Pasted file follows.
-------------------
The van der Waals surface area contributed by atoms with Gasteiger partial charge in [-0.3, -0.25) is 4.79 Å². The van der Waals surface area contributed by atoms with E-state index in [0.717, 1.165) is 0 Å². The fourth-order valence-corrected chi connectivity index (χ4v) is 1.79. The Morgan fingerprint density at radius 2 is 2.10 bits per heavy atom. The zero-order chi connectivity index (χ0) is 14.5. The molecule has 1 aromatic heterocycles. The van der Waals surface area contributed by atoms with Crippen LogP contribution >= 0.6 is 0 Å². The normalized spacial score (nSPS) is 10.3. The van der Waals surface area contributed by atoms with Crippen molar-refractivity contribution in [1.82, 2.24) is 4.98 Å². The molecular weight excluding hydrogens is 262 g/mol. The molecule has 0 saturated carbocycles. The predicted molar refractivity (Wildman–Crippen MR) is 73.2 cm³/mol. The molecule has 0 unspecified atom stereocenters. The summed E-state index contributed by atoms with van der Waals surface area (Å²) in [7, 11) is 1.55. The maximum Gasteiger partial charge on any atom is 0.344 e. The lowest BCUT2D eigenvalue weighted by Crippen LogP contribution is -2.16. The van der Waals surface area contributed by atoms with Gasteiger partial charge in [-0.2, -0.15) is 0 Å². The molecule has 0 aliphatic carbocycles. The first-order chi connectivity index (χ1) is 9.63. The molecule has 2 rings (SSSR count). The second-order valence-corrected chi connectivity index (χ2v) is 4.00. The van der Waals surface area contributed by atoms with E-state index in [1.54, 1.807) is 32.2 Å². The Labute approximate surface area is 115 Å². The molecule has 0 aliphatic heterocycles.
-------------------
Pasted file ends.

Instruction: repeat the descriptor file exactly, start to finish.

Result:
The van der Waals surface area contributed by atoms with Gasteiger partial charge in [-0.3, -0.25) is 4.79 Å². The van der Waals surface area contributed by atoms with E-state index in [0.717, 1.165) is 0 Å². The fourth-order valence-corrected chi connectivity index (χ4v) is 1.79. The Morgan fingerprint density at radius 2 is 2.10 bits per heavy atom. The zero-order chi connectivity index (χ0) is 14.5. The molecule has 1 aromatic heterocycles. The van der Waals surface area contributed by atoms with Crippen LogP contribution >= 0.6 is 0 Å². The normalized spacial score (nSPS) is 10.3. The van der Waals surface area contributed by atoms with Crippen molar-refractivity contribution in [1.82, 2.24) is 4.98 Å². The molecular weight excluding hydrogens is 262 g/mol. The molecule has 0 saturated carbocycles. The predicted molar refractivity (Wildman–Crippen MR) is 73.2 cm³/mol. The molecule has 0 unspecified atom stereocenters. The summed E-state index contributed by atoms with van der Waals surface area (Å²) in [7, 11) is 1.55. The maximum Gasteiger partial charge on any atom is 0.344 e. The lowest BCUT2D eigenvalue weighted by Crippen LogP contribution is -2.16. The van der Waals surface area contributed by atoms with Gasteiger partial charge in [-0.2, -0.15) is 0 Å². The molecule has 0 aliphatic carbocycles. The first-order chi connectivity index (χ1) is 9.63. The molecule has 2 rings (SSSR count). The second-order valence-corrected chi connectivity index (χ2v) is 4.00. The van der Waals surface area contributed by atoms with E-state index in [1.54, 1.807) is 32.2 Å². The Labute approximate surface area is 115 Å². The molecule has 0 aliphatic heterocycles.